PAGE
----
Career Development Training is a completely new collaborative initiative to prepare Adivasi youth for a career beyond peasant farming, giving them dignity and the possibility of standing up to the multi-national companies which regularly take over Adivasi lands. “A new hope was born, a new fire of faith enkindled to empower the participants to grow and to seek new frontiers and goals as trainees found themselves able to say ‘I can’ and ‘We can’. The trainers said, ‘We are not teaching you: it is you who are learning.’”
Offer an education to a group of youngsters who have never had the opportunity to go to school and the chances are that they have a hunger and eagerness to learn which excel those of their counterparts in Britain, compelled by law to attend school and for whom much, if not all, of their education is taxpayer-funded.
Education, if it is to be worthy of respect, must benefit others. Not only were the Adivasi youth given the opportunity of a new future: they were expected to offer similar chances to others. As they studied English, the youngsters were also assigned to a residential primary school deep in the Adivasi tribal lands, to teach English (and karate!) to 393 children. Some even spent a week teaching English to High School children.
Why is it important for us to support the people in distant lands whom we are never likely to meet? Fr Xavier comments: “It is these groups who are in touch with real life. By coming to know and hear them, the inhuman world will become a bit more human. So in order to be more human and to have a humane world, we need the poor to tell us what life is and how one can live with zest and happiness with minimum use of material things and minimum exploitation of nature.”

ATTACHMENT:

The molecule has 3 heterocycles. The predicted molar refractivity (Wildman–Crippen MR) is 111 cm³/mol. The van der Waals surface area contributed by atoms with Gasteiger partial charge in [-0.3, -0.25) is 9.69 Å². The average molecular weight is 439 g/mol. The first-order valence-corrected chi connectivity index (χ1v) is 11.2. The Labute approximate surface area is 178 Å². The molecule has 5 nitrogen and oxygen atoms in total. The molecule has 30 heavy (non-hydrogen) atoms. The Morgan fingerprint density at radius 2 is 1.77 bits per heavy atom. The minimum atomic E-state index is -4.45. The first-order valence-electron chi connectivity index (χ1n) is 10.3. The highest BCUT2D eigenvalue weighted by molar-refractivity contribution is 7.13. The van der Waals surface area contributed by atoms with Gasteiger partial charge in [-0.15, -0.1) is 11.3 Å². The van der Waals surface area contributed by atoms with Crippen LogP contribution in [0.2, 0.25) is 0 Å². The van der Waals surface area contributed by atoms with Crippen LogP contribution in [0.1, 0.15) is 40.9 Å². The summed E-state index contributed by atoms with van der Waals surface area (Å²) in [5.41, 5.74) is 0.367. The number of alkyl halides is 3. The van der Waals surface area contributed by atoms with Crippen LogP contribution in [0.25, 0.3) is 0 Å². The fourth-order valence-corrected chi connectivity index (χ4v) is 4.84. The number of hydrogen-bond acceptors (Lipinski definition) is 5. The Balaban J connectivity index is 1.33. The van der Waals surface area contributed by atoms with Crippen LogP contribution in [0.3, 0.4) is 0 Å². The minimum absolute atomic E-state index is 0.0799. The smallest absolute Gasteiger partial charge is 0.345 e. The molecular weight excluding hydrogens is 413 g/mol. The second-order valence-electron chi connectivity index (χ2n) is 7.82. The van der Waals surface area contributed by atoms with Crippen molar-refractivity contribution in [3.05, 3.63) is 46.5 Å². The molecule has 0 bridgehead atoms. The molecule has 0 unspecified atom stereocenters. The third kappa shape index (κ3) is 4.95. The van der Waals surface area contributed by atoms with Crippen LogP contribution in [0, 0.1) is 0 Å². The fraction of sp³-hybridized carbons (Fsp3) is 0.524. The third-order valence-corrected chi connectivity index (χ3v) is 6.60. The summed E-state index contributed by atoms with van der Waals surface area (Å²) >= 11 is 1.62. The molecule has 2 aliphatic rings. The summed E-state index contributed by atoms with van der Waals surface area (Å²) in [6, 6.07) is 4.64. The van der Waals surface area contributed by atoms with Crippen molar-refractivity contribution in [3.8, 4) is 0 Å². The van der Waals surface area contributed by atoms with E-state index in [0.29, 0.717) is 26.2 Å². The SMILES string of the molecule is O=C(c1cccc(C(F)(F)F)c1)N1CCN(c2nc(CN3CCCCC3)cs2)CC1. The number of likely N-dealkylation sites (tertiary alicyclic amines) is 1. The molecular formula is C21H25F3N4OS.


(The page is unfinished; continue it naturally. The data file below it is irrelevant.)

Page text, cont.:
Of course, from the very start of his pontificate, Pope Francis has repeatedly spoken of the poor and marginalised. He saw the ‘no hopers’ of Buenos Aires and knows full well that, in the midst of their hardship, there are human hearts longing to make a difference to their own lives and those of others. He commented, "Today, and it breaks my heart to say it, finding a homeless person who has died of cold, is not news. Today, the news is filled with scandal. That is news, but the many children who don't have food - that's not news. This is grave. We can't rest easy while things are this way."
Perhaps, to the world at large, a certificate which has local holds little value. However, to someone who never expected to study, who never expected to hold a certificate of any kind, that paper is a treasure.
The Adivasi youngsters whom Fr Xavier helps are not an abstract concept. Pope Francis declared: "Look, you can't speak of poverty without having experience with the poor. You can't speak of poverty in the abstract: that doesn't exist. Poverty is the flesh of the poor Jesus, in that child who is hungry, in the one who is sick, in those unjust social structures. Go forward; look there upon the flesh of Jesus. But don't let wellbeing rob you of hope, that spirit of wellbeing that, in the end, leads you to becoming a nothing in life. Young people should bet on their high ideals."
As youngsters across the world wait expectantly for exam results, in some of the poorest parts of India, Fr Xavier’s students have already received their certificate, a piece of paper that makes all the difference in the world.